Recently released on DVD/Blu-Ray/Digital Copy/On Demand/LP/8-Track/Stone Tablet/Whatever is the newest animated feature from DC’s line of DTV flicks, Green Lantern: Emerald Knights. Despite there being a pretty great Green Lantern: First Flight movie released in 2009, this film doesn’t tie into that one, and attempts to try to fit them in the same continuity are, essentially, futile. This seems more intended to be a tie-in to the upcoming live action movie, featuring many of the same characters that are prevalent, such as Sinestro and Kilowog.
Emerald Knights isn’t like First Flight in that it isn’t one story. Much like Batman: Gotham Knight, Emerald Knights is a series of different stories, some original, others adapted from the comics. Unlike Gotham Knight, however, the animation style is relatively consistent throughout the film, so you don’t get the jarring change in styles from one story to the next.
There six stories in Emerald Knights,
- The First Lantern, which really is more about the first Green Lanterns, but is actually one of the standouts of the movie. The set pieces are extremely well done, and the action is intense.
- Abin Sur, which is essentially a tale of Abin Sur and Sinestro hunting down Atrocitus. Not bad, and fans will enjoy the tie-ins to the comics.
- Laira, the weakest of the bunch, where the titular character returns home to find that her family has taken a tyrannical rule over the planet. A pretty stellar fight sequence, but that’s about all there is to it.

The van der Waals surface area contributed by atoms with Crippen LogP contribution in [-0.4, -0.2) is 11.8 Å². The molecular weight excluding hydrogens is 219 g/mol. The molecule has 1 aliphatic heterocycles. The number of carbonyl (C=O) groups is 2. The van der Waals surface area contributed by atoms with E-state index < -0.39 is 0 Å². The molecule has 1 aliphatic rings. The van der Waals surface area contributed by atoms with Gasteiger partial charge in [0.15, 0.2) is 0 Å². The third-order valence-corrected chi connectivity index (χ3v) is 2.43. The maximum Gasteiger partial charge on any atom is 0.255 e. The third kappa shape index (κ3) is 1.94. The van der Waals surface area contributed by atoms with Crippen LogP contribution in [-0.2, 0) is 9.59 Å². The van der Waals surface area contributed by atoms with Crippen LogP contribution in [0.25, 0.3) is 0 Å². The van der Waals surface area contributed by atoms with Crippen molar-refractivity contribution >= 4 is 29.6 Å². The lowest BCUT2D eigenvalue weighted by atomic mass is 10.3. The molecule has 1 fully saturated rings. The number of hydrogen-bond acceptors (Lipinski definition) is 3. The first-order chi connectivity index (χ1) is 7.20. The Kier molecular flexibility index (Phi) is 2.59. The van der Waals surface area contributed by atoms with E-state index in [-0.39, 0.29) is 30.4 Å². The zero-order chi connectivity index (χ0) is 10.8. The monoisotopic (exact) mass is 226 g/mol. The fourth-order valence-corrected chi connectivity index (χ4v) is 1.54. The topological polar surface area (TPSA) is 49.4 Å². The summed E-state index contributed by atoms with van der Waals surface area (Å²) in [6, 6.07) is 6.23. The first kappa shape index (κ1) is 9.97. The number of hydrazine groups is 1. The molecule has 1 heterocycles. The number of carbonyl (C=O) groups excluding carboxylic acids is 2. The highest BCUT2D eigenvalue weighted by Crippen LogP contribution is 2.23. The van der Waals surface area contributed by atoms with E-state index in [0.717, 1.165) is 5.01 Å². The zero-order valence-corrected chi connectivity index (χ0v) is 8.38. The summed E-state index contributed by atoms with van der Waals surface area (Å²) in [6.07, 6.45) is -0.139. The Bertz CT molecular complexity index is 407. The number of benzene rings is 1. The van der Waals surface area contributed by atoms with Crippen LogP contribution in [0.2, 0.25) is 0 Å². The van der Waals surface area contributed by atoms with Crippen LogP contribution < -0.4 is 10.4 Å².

- Kilowog, one that I know for sure was adapted from the comics (from the Tales of the Green Lantern Corps series) which features Kilowog as a rookie and the drill sergeant that made him who he is.
- Mogo Doesn’t Socialize, also adapted from a comic (I think by Dave Gibbons), which spends much too long revealing a punchline the majority of viewers will already know.
- Emerald Knights, the bookend pieces which are pretty well done, but feature a major villain that isn’t fleshed out enough to understand the impact of the character
Overall, Emerald Knights is an enjoyable experience, and definitely worth watching for fans of the character. I would venture to say that people unfamiliar with the Green Lantern mythos won’t find much to enjoy in the film. It’s quality storytelling and all that, but the anthology format really appeals more to folks who have at least a passing familiary with the characters and mythology of the Corps. Voice acting is solid all around, including Nathan Filion as Hal Jordan, Jason Isaacs as Sinestro, Elisabeth Moss as Arisia, Arnold Vosloo as Abin Sur, and Henry Rollins as Kilowog. A pretty stellar cast for a theatrical movie, much less a DTV one.
Green Lantern: Emerald Knights is available now, and well worth the watch for comic book fans. Others should tread carefully.